Roman Republican governors of Gaul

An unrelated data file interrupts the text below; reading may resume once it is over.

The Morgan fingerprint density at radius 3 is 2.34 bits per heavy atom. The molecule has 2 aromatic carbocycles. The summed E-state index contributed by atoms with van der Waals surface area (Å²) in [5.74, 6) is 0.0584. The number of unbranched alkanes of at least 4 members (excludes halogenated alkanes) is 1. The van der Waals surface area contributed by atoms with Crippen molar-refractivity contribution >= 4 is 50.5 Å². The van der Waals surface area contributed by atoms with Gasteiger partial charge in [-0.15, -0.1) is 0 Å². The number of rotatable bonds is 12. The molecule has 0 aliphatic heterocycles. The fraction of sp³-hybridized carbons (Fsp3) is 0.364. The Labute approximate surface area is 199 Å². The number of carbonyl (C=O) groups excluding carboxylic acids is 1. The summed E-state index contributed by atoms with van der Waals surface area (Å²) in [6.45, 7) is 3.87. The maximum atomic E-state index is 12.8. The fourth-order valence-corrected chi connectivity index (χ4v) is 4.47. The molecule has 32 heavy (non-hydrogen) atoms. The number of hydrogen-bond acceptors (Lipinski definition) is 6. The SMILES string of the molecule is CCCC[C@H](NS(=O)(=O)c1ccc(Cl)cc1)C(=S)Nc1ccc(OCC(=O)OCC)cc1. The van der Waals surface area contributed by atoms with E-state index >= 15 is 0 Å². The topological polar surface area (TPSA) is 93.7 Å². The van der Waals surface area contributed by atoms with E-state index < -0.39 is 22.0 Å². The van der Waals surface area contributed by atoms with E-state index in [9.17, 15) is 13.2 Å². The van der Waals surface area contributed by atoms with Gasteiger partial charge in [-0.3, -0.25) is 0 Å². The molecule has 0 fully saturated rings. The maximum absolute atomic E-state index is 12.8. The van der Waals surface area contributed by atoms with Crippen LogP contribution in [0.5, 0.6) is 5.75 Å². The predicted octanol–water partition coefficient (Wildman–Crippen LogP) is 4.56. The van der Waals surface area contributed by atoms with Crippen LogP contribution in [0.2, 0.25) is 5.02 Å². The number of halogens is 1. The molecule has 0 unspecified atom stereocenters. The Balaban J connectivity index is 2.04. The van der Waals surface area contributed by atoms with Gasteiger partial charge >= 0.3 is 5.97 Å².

Roman Republican governors of Gaul were assigned to the province of Cisalpine Gaul (northern Italy) or to Transalpine Gaul, the Mediterranean region of present-day France also called the Narbonensis, though the latter term is sometimes reserved for a more strictly defined area administered from Narbonne (ancient Narbo). Latin Gallia can also refer in this period to greater Gaul independent of Roman control, covering the remainder of France, Belgium, and parts of the Netherlands and Switzerland, often distinguished as Gallia Comata and including regions also known as Celtica (Κελτική in Strabo and other Greek sources), Aquitania, Belgica, and Armorica (Britanny). To the Romans, Gallia was a vast and vague geographical entity distinguished by predominately Celtic inhabitants, with ""Celticity"" a matter of culture as much as speaking gallice (""in Celtic"").The Latin word provincia (plural provinciae) originally referred to a task assigned to an official or to a sphere of responsibility within which he was authorized to act, including a military command attached to a specified theater of operations. The assignment of a provincia defined geographically thus did not always imply annexation of the territory under Roman rule. Provincial administration as such originated in efforts to stabilize an area in the aftermath of war, and only later was the provincia a formal, preexisting administrative division regularly assigned to promagistrates. The provincia of Gaul therefore began as a military command, at first defensive and later expansionist. Independent Gaul was invaded by Julius Caesar in the 50s BC and organized under Roman administration by Augustus; see Roman Gaul for Gallic provinces in the Imperial era.